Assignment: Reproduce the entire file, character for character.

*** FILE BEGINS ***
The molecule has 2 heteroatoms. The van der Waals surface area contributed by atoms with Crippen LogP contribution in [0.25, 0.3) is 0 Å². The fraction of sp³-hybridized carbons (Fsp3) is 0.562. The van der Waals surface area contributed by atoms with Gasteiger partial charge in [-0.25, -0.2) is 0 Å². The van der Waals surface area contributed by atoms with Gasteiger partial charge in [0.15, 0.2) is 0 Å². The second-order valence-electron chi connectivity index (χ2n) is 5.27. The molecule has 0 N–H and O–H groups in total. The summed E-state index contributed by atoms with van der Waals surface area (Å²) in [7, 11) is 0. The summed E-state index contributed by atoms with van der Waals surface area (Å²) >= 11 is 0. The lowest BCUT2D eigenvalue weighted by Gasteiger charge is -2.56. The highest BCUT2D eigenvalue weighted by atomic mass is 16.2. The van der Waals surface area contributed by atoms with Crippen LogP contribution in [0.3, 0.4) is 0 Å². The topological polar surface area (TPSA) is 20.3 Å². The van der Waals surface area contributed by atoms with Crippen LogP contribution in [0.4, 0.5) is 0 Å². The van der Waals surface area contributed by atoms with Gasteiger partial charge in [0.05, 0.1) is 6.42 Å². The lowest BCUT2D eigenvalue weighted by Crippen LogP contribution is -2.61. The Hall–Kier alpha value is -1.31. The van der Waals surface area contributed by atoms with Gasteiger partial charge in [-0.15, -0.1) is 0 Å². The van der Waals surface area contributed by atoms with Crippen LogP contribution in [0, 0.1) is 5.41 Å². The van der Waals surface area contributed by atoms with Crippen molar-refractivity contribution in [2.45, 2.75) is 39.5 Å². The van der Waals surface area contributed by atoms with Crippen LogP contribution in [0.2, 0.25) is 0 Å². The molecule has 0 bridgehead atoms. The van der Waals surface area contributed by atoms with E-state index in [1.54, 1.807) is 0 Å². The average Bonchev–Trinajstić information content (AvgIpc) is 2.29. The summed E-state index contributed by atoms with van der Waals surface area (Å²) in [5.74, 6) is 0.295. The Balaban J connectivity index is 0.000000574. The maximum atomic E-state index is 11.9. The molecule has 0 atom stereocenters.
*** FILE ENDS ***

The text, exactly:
The molecule has 2 heteroatoms. The van der Waals surface area contributed by atoms with Crippen LogP contribution in [0.25, 0.3) is 0 Å². The fraction of sp³-hybridized carbons (Fsp3) is 0.562. The van der Waals surface area contributed by atoms with Gasteiger partial charge in [-0.25, -0.2) is 0 Å². The van der Waals surface area contributed by atoms with Gasteiger partial charge in [0.15, 0.2) is 0 Å². The second-order valence-electron chi connectivity index (χ2n) is 5.27. The molecule has 0 N–H and O–H groups in total. The summed E-state index contributed by atoms with van der Waals surface area (Å²) in [7, 11) is 0. The summed E-state index contributed by atoms with van der Waals surface area (Å²) >= 11 is 0. The lowest BCUT2D eigenvalue weighted by Gasteiger charge is -2.56. The highest BCUT2D eigenvalue weighted by atomic mass is 16.2. The van der Waals surface area contributed by atoms with Crippen LogP contribution in [0.3, 0.4) is 0 Å². The topological polar surface area (TPSA) is 20.3 Å². The van der Waals surface area contributed by atoms with Crippen LogP contribution in [0.4, 0.5) is 0 Å². The van der Waals surface area contributed by atoms with Gasteiger partial charge in [0.05, 0.1) is 6.42 Å². The lowest BCUT2D eigenvalue weighted by Crippen LogP contribution is -2.61. The Hall–Kier alpha value is -1.31. The van der Waals surface area contributed by atoms with Gasteiger partial charge in [-0.15, -0.1) is 0 Å². The van der Waals surface area contributed by atoms with Crippen LogP contribution in [0, 0.1) is 5.41 Å². The van der Waals surface area contributed by atoms with Crippen molar-refractivity contribution in [2.45, 2.75) is 39.5 Å². The van der Waals surface area contributed by atoms with Crippen LogP contribution in [0.2, 0.25) is 0 Å². The molecule has 0 bridgehead atoms. The van der Waals surface area contributed by atoms with E-state index in [1.54, 1.807) is 0 Å². The average Bonchev–Trinajstić information content (AvgIpc) is 2.29. The summed E-state index contributed by atoms with van der Waals surface area (Å²) in [5.74, 6) is 0.295. The Balaban J connectivity index is 0.000000574. The maximum atomic E-state index is 11.9. The molecule has 0 atom stereocenters.